An Interview with Jeff Meyerhoff about the book release of Bald Ambition
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Jeff Meyerhoff submitted his book manuscript Bald Ambition: A Critique of Ken Wilber's Theory of Everything back in 2003 to Integral World. Chapters of the book got serialized between 2003 and 2005. Last year, in 2010, a hard cover version of the book was published by Inside the Curtain Press, owned by Scott Parker. I wrote a foreword to the book, because I have always supported the initiative to further the field of Wilber studies, even if from a highly critical point of view. To re-introduce this book to the Integral World audience and the wider world, I have asked Jeff a couple of questions about the book, to which he provided some candid answers, in which he looks back with mixed feelings on the years he spent studying Wilber.
Why now an offline book, self-published?
Scott Parker, who's written for integral world [Winning the Integral Game?], proposed the idea and offered to edit and publish it. It never occurred to me. I liked the idea of a "real" book. Also, Scott said that a book is hard to read online and I realized he was right. So Scott Parker edited it and has published it through his press called Inside the Curtain. Of course he's taking a sizable chunk of the gargantuan profits that are accruing.
What is your academic background, what is your expertise to write about Wilber?
I got a BA in Economics from Tufts U but had no interest in learning. My desire to pursue intellectual matters started after graduation with reading Noam Chomsky's books on politics. I had felt confused by how the world worked, but after reading Chomsky I realized you could really understand what was going on.
So I expanded from Chomsky to other areas but found you can't get the same degree of certainty in other areas - especially philosophy - that you can in politics. Then I discovered Richard Rorty whose philosophy is a debunking of philosophy and I've been reading him and other philosophers ever since. His Philosophy and the Mirror of Nature is my debunking Bible. I went to graduate school at Brandeis U in Sociology but chose the wrong field, not realizing I really preferred philosophy.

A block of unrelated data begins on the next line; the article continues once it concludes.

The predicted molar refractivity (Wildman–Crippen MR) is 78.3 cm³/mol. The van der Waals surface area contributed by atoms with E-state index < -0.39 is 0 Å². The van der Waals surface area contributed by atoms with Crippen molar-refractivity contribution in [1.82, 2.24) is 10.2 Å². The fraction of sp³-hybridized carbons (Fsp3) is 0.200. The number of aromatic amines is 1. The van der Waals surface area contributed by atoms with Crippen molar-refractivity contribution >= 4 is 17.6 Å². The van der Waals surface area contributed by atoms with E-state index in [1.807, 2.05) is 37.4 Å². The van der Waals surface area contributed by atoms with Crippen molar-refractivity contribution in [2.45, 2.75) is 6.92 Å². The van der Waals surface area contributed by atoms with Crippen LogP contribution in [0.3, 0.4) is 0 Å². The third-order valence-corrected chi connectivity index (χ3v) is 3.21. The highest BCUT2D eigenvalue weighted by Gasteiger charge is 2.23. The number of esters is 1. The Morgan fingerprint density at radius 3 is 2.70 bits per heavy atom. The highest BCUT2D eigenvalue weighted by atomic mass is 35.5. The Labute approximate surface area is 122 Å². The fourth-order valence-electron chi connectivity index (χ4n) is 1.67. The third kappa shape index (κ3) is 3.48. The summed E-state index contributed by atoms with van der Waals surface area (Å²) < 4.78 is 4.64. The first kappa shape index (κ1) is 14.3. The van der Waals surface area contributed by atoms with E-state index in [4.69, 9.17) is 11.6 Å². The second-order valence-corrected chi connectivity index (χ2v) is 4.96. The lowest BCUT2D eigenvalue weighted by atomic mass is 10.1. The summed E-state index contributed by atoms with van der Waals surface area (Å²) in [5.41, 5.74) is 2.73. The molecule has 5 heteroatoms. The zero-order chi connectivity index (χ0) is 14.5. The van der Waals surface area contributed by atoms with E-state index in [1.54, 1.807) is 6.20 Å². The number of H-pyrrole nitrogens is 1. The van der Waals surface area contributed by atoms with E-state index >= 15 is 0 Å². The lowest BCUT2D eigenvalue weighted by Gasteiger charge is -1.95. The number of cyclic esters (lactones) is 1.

While at Brandeis I discovered the Gurdjieff work and then Buddhist mindfulness. After withdrawing from Brandeis ABD (all but dissertation) because academia was too intellectual, I pursued Buddhist practice and then psychotherapy (as a patient), which I still do. After graduate school I just kept reading in philosophy, psychology, spirituality and politics. So I'm partially self-taught and partially academically trained. Philosophy is my primary interest, especially questions about knowledge.
What triggered you to write Bald Ambition back in 2003?
I saw Ken Wilber's Collected Works published in the old Wordsworth Bookstore in Harvard Square, Cambridge and exasperatedly thought "This guy is getting his collected works published before he's died?!"
Then, on another occasion, I saw Sex, Ecology, Spirituality on display and started reading the first page where Wilber talks about how postmodernists, or whatever he calls them there, don't think there is any purpose or meaning to the cosmos and think people who want to ask about purpose and meaning are immature. I just thought "I believe the people he opposes and he's so wrong!" So I started reading more and had the same reaction then that I currently have ten years later: initial fear that he's right; a vague sense that something's wrong with what he's saying; and then the cultivation of that vague sense into a full-fledged understanding of how he's getting it wrong.
"HE'S GETTING IT WRONG"
Can you summarize your conclusion about Wilber?The vast, diverse, integrated, evolutionary-developmental system Ken Wilber creates is attractive and inspiring, but is not supported by the evidence.
The vast, diverse, integrated, evolutionary-developmental system he creates is attractive and inspiring for some, but it is not supported by the evidence he adduces nor the argumentation he uses. Certainly we all adopt worldviews to our liking, but if you contend that your worldview has the backing of the collective knowledge of academia and mysticism then it had better stand up to scrutiny. If it doesn't, which is what I show about Wilber's system, you've got a major problem.
What is it's most original part, the psychological chapter?
Also, while it isn't an original method, actually tracking down Wilber's sources and examining the academic literature he's referring to. Not enough of that was being done. And, while I don't think my work inspired it, the second generation of integralists, like Sean Esbjorn-Hargens, are emphasizing the need to make integral studies academically respectable. My book is saying: "Wilber is saying that academic results justify his system, can it stand up to academic scrutiny?"
Read the whole interview.